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Weight Gain Menopause
“Life begins at forty,” so goes that much-repeated phrase.
For women, however, their forties is usually accompanied by the onset of menopause, a physiological phenomenon that basically means the end of a woman’s reproductive season. In most women, the beginning of menopause also heralds several rather unpleasant symptoms, some of which are the following:
  • Vaginal dryness. Women going through menopause often find that sex is now less pleasurable, and sometimes even painful, due to a decrease in the vagina’s natural lubrication
  • Hot flashes and night sweats. Even in cold weather, many menopausal women may experience the sensation of an “internal furnace” turning up at random times of the day. This discomfort often extends to bedtime, with some women complaining of reduced sleep quality due to uncomfortable night sweats.
  • Irritability and mood swings. Feeling ticked off more often by things that you would otherwise normally let pass? Or do you feel more emotionally sensitive lately? It may not be just midlife crisis, but the hormonal changes triggered by menopause.
  • Reduced bone mineral density. It’s not just old age; menopause also causes women’s bones to become more brittle, making them more susceptible to degenerative bone disease, fractures, and dislocations.

But among the side effects menopause brings, none is perhaps as worrisome to women as weight gain.

Menopause and Weight Gain: What’s the Connection?

“No, Susan, you’re not alone when you cry over not fitting into your favorite size 4 dress anymore.” A new study concludes that 90 percent of women gain weight as soon as they approach menopause. In fact, women are much more likely to become obese as soon as they reach perimenopausal (40 to 58 years) or menopausal age (over 60 years).

What could be the reason for this menopausal “weight gain”? While the natural process of aging does predispose women to weight gain (by approximately 1.1 pounds every year, according to a study published in the American Journal of Epidemiology), menopause also plays a part in this. How? Here are a few factors:

  • Decrease in estrogen levels. As soon as menopause kicks in, estrogen production in the ovaries slows down. This signals the body to get estrogen somewhere else, and the next best source of it are adipose tissues (or simply, fat). Producing fat is basically the body’s way of keeping a woman’s estrogen levels in check during menopause.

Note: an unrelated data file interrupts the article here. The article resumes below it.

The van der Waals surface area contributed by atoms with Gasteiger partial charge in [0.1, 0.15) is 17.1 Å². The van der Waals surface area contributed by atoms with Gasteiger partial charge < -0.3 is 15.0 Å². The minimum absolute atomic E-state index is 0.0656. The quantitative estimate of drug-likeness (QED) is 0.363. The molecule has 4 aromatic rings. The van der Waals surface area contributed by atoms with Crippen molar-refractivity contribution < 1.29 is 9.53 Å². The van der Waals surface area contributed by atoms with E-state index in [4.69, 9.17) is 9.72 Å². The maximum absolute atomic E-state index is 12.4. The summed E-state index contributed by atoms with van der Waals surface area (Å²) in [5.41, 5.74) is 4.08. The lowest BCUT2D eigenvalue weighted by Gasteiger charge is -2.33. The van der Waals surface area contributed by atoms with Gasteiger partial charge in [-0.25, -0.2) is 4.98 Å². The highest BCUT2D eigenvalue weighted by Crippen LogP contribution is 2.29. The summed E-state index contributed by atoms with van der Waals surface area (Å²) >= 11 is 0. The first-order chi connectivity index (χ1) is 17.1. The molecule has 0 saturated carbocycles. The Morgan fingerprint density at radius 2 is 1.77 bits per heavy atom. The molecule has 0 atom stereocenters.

• High androgen levels. With the decrease in estrogen comes a surge in androgen serum levels, which are primarily responsible for that extra layer of fat in a menopausal woman’s mid-section.
  • Decrease in testosterone production or high conversion. Testosterone is mainly responsible for the creation of lean body mass or muscle, which are more efficient at burning calories. However, during menopause, testosterone gets converted to estrogen. Basically what this means is that your body produces more fat rather than muscle.
  • Insulin resistance. During menopause, a woman’s body may become less sensitive to insulin (the hormone responsible for converting sugar from the food we eat into either energy or glucose for future use). Coupled with a less active lifestyle that comes with advanced age, a woman’s body during menopause tends to convert glucose into fat.

Of course, there are other causes of weight gain during menopause. Some of these are poor lifestyle choices (excessive alcohol intake, lack of physical activity, unhealthy eating habits, among others), co-existing health issues, hormonal imbalance (hyperthyroidism, which is quite common, usually goes undiagnosed in menopause-age women), and use of prescription drugs (such as those for mental conditions and hypertension).

Menopausal Weight Gain and Its Impact on Overall Health

Should women be concerned about gaining weight during menopause? A study published in the clinical journal Climacteric points out that they should: weight gain during menopause has been linked to greater body fat and abdominal obesity. Below are a few reasons why women should be worried by that:

  • When your body stores too much fat, your risk for getting heart disease, type 2 diabetes, and atherosclerosis goes up significantly.
  • Obesity during menopause increases the severity of some of the more unpleasant symptoms of menopause—depression, mood swings, difficulty sleeping, and hot flashes, among others.
  • Estrogen metabolism from adipose tissue stores has been linked with greater cancer risk.
  • As mentioned previously, menopause predisposes older women to degenerative bone disease (such as osteoporosis) and lower bone mineral density, making them vulnerable to injury. The risk is significantly higher for obese menopausal women or those with high body mass indices.

Countless studies exist to show how obesity during menopause can negatively impact women’s physical health. What isn’t widely discussed is that it can also adversely affect their mental and emotional well-being. With this, women are generally advised to undergo natural hormone therapy and weight management to treat or curb the more serious effects of menopause.

Questions? We are ready to help! Click here to schedule a free consultation with Dr. Fleischman, our menopause specialist.